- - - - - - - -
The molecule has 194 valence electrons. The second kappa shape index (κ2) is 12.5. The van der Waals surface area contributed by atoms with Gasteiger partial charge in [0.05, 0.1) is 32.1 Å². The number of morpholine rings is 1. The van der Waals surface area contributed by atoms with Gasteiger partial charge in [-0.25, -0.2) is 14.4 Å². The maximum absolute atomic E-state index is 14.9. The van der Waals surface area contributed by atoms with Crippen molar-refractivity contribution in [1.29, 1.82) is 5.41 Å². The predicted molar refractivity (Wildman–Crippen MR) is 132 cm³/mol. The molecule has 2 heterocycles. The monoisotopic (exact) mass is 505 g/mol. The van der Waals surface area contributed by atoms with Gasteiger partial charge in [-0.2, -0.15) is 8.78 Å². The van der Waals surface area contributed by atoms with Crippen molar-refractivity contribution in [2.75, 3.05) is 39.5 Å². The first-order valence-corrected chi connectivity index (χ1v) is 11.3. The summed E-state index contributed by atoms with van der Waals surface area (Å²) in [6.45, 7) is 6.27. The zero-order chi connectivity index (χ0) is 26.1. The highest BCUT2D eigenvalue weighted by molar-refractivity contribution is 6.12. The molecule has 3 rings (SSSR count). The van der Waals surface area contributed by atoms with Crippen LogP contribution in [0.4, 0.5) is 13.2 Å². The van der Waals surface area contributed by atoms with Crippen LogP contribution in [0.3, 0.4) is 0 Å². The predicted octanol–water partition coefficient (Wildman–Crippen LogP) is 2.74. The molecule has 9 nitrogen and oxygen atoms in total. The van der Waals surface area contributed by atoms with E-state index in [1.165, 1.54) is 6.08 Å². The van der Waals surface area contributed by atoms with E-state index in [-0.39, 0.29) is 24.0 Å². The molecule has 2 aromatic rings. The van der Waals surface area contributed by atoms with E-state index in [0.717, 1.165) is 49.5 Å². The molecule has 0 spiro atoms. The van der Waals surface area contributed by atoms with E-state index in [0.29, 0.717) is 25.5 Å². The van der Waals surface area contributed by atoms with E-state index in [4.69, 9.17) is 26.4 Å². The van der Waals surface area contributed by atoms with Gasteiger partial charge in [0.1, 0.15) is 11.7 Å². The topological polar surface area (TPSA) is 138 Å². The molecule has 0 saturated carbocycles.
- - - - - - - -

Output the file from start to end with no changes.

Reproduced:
The molecule has 194 valence electrons. The second kappa shape index (κ2) is 12.5. The van der Waals surface area contributed by atoms with Gasteiger partial charge in [0.05, 0.1) is 32.1 Å². The number of morpholine rings is 1. The van der Waals surface area contributed by atoms with Gasteiger partial charge in [-0.25, -0.2) is 14.4 Å². The maximum absolute atomic E-state index is 14.9. The van der Waals surface area contributed by atoms with Crippen molar-refractivity contribution in [1.29, 1.82) is 5.41 Å². The predicted molar refractivity (Wildman–Crippen MR) is 132 cm³/mol. The molecule has 2 heterocycles. The monoisotopic (exact) mass is 505 g/mol. The van der Waals surface area contributed by atoms with Gasteiger partial charge in [-0.2, -0.15) is 8.78 Å². The van der Waals surface area contributed by atoms with Crippen molar-refractivity contribution in [2.75, 3.05) is 39.5 Å². The first-order valence-corrected chi connectivity index (χ1v) is 11.3. The summed E-state index contributed by atoms with van der Waals surface area (Å²) in [6.45, 7) is 6.27. The zero-order chi connectivity index (χ0) is 26.1. The highest BCUT2D eigenvalue weighted by molar-refractivity contribution is 6.12. The molecule has 3 rings (SSSR count). The van der Waals surface area contributed by atoms with Crippen LogP contribution in [0.4, 0.5) is 13.2 Å². The van der Waals surface area contributed by atoms with Crippen LogP contribution in [0.3, 0.4) is 0 Å². The predicted octanol–water partition coefficient (Wildman–Crippen LogP) is 2.74. The molecule has 9 nitrogen and oxygen atoms in total. The van der Waals surface area contributed by atoms with E-state index in [1.165, 1.54) is 6.08 Å². The van der Waals surface area contributed by atoms with E-state index in [-0.39, 0.29) is 24.0 Å². The molecule has 2 aromatic rings. The van der Waals surface area contributed by atoms with E-state index in [0.717, 1.165) is 49.5 Å². The molecule has 0 spiro atoms. The van der Waals surface area contributed by atoms with E-state index in [0.29, 0.717) is 25.5 Å². The van der Waals surface area contributed by atoms with E-state index in [4.69, 9.17) is 26.4 Å². The van der Waals surface area contributed by atoms with Gasteiger partial charge in [0.1, 0.15) is 11.7 Å². The topological polar surface area (TPSA) is 138 Å². The molecule has 0 saturated carbocycles.